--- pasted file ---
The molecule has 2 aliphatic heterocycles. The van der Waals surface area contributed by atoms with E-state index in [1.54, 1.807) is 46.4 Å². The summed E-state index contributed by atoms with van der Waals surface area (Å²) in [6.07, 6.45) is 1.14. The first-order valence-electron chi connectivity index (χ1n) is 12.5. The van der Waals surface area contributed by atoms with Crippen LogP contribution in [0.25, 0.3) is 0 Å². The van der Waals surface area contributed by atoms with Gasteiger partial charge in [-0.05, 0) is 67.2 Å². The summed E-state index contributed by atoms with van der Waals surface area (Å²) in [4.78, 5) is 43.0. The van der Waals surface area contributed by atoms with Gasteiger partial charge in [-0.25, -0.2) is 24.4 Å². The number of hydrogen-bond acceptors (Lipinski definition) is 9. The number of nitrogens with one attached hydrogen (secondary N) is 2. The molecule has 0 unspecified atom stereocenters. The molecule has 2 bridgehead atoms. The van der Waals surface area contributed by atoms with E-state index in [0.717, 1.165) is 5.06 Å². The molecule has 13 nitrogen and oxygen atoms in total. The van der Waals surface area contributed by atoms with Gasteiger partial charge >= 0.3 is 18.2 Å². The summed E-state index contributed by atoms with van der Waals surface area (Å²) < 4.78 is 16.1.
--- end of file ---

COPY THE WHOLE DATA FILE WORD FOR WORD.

The molecule has 2 aliphatic heterocycles. The van der Waals surface area contributed by atoms with E-state index in [1.54, 1.807) is 46.4 Å². The summed E-state index contributed by atoms with van der Waals surface area (Å²) in [6.07, 6.45) is 1.14. The first-order valence-electron chi connectivity index (χ1n) is 12.5. The van der Waals surface area contributed by atoms with Crippen LogP contribution in [0.25, 0.3) is 0 Å². The van der Waals surface area contributed by atoms with Gasteiger partial charge in [-0.05, 0) is 67.2 Å². The summed E-state index contributed by atoms with van der Waals surface area (Å²) in [4.78, 5) is 43.0. The van der Waals surface area contributed by atoms with Gasteiger partial charge in [-0.25, -0.2) is 24.4 Å². The number of hydrogen-bond acceptors (Lipinski definition) is 9. The number of nitrogens with one attached hydrogen (secondary N) is 2. The molecule has 0 unspecified atom stereocenters. The molecule has 2 bridgehead atoms. The van der Waals surface area contributed by atoms with E-state index in [0.717, 1.165) is 5.06 Å². The molecule has 13 nitrogen and oxygen atoms in total. The van der Waals surface area contributed by atoms with Gasteiger partial charge >= 0.3 is 18.2 Å². The summed E-state index contributed by atoms with van der Waals surface area (Å²) < 4.78 is 16.1.